Skechers settles false ad charges on Shape-ups

The Kim Kardashian and Kris Jenner version of Skechers' Shape-ups shoes. Skechers has agreed to pay $50 million to settle charges it made false claims about the health benefits of its Shape-ups and other toning shoes.

Kai Ryssdal: You know those toning shoes? The ones with the rounded soles that are supposed to help you flatten your stomach, tighten your derriere, shape your legs and lose weight all just by walking around?

First of all, c'mon. But second of all, the Federal Trade Commission agrees with me. Today Skechers agreed to a $50 million false advertising settlement with FTC. And if you bought a pair, you can get your money back.

Marketplace's Stacey Vanek Smith reports.


Stacey Vanek Smith: You have to admit, it sounds pretty fantastic.

Ad for Skechers: Once my Skechers shape ups are on snug and comfy, I’m toning my muscles, strengthening my core, burning calories.

Or not. Skechers couldn’t back up those claims in a multi-state investigation. Also, the chiropractor who did many of their medical endorsements? Was married to a Skechers marketing executive.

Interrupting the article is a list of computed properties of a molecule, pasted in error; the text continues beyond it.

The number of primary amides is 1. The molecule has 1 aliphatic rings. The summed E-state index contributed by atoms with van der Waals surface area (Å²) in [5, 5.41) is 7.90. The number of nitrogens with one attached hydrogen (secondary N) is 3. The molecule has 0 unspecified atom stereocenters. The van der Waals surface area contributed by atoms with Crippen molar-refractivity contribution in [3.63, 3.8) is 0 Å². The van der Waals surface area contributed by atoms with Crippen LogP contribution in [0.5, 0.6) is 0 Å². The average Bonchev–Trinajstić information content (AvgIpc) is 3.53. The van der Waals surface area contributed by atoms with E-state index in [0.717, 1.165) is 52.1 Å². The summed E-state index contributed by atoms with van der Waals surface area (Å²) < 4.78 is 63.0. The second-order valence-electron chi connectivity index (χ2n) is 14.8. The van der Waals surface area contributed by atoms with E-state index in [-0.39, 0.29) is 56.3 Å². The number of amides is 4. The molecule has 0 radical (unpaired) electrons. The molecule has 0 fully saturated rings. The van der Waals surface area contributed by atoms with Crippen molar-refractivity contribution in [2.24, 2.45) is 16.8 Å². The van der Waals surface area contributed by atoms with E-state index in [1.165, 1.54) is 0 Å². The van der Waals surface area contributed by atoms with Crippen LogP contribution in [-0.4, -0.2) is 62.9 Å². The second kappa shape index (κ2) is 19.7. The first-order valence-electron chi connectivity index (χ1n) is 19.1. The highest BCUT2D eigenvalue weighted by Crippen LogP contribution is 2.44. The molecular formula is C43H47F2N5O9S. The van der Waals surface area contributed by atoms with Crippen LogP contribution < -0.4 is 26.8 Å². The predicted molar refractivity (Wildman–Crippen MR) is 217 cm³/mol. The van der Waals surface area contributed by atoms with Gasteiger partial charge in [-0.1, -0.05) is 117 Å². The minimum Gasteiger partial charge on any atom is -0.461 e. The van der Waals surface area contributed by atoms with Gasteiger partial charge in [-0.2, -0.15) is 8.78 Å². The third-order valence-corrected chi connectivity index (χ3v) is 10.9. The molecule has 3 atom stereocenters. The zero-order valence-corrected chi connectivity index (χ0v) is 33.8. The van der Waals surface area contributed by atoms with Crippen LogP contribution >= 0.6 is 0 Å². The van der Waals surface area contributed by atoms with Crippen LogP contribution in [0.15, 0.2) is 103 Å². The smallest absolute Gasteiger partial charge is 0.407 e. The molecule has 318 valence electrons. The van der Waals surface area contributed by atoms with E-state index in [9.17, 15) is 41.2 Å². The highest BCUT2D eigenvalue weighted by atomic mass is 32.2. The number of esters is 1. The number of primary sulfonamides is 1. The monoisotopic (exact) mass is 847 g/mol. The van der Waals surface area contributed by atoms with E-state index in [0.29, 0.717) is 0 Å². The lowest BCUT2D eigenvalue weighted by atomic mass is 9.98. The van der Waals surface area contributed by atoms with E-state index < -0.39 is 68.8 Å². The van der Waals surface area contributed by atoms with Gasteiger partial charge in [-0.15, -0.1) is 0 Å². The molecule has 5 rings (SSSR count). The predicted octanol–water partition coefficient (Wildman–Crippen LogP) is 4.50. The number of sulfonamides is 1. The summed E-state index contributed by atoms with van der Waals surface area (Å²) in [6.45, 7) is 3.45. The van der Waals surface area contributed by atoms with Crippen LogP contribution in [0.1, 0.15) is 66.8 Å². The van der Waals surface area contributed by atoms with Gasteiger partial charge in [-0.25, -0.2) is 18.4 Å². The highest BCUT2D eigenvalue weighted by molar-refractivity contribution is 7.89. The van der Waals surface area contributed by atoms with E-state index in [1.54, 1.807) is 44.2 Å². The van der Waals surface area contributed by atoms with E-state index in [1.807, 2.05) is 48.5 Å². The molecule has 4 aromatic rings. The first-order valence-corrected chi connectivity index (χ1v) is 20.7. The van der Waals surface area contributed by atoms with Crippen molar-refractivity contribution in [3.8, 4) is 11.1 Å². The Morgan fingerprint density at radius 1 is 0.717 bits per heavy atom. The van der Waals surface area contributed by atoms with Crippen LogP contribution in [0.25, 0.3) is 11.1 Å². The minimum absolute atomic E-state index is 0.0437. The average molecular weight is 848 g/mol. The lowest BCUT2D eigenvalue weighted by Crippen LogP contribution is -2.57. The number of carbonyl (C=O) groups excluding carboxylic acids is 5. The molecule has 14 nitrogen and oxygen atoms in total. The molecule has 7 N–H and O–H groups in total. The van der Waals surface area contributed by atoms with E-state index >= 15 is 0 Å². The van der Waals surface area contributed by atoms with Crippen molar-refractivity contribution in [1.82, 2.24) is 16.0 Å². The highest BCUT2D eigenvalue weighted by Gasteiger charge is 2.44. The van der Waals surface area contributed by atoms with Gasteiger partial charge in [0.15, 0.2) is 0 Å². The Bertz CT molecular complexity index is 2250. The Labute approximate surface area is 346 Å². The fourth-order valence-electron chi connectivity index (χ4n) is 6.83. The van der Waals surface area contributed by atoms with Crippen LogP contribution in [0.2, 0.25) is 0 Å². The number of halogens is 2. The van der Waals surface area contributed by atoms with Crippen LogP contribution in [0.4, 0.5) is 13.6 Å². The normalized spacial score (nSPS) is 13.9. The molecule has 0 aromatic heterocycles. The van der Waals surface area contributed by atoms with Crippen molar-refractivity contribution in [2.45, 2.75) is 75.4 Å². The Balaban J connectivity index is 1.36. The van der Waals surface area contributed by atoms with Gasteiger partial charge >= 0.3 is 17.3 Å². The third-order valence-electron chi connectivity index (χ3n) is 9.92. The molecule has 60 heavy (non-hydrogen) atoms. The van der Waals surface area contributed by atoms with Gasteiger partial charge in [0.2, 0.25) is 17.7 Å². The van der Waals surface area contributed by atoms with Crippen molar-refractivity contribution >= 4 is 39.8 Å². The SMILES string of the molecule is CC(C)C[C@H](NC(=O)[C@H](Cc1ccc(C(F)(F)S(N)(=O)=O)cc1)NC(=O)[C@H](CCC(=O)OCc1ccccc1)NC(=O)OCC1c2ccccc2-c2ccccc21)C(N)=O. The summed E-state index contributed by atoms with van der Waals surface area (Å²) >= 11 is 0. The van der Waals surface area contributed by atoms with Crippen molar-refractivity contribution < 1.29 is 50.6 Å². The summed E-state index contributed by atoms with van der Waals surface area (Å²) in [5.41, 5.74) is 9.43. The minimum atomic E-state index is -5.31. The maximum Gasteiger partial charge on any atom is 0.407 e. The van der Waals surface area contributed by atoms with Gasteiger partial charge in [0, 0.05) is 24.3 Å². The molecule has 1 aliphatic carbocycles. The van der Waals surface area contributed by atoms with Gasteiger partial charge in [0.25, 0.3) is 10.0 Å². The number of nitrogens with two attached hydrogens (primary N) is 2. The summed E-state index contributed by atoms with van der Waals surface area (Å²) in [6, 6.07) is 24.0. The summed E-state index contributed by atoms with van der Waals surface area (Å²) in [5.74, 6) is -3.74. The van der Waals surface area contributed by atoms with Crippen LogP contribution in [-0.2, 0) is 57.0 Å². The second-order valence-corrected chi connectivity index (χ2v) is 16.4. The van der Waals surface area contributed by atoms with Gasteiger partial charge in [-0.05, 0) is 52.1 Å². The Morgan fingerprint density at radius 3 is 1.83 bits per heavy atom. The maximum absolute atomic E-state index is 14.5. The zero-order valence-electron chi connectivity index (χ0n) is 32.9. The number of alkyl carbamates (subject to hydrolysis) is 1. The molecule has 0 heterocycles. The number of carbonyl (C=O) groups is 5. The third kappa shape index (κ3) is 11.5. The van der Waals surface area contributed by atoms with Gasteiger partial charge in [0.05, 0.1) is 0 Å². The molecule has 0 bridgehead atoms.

Ohio Attorney General Mike DeWine helped lead the investigation.

Mike DeWine: They made an awful lot of money from U.S. consumers by making claims that simply are not substantiated. 

Toning shoes became a billion dollar industry. Shape-ups cost $100 a pair and are everywhere, including on the feet of Hawaii resident Marci Elizondo.

Marci Elizondo: I had just had the baby and he was a 10-pounder and I had gained 50 pounds during my pregnancy. So I figured it couldn’t hurt.

Elizondo isn’t sure if she’ll bother applying for a refund.

The real damage for Skechers won’t be the refunds, says marketing expert Mary Lou Quinlan.

Mary Lou Quinlan: It casts doubt on other products they might come out with.

Quinlan says companies have to extra careful with their marketing claims now. As the Skechers case shows, the internet gives angry customers a way to get regulators’ attention fast.

Quinlan: Now the FTC has an ally and that’s consumers.  

Last year, Reebok paid $25 million to settle false advertising claims for its toning shoes. Dannon paid out $21 million for health claims it made about its Activia yogurt drink. Forget buyer beware -- these days, companies had better beware of the buyers.

In New York, I'm Stacey Vanek Smith for Marketplace.

About the author

Stacey Vanek Smith is a senior reporter for Marketplace, where she covers banking, consumer finance, housing and advertising.

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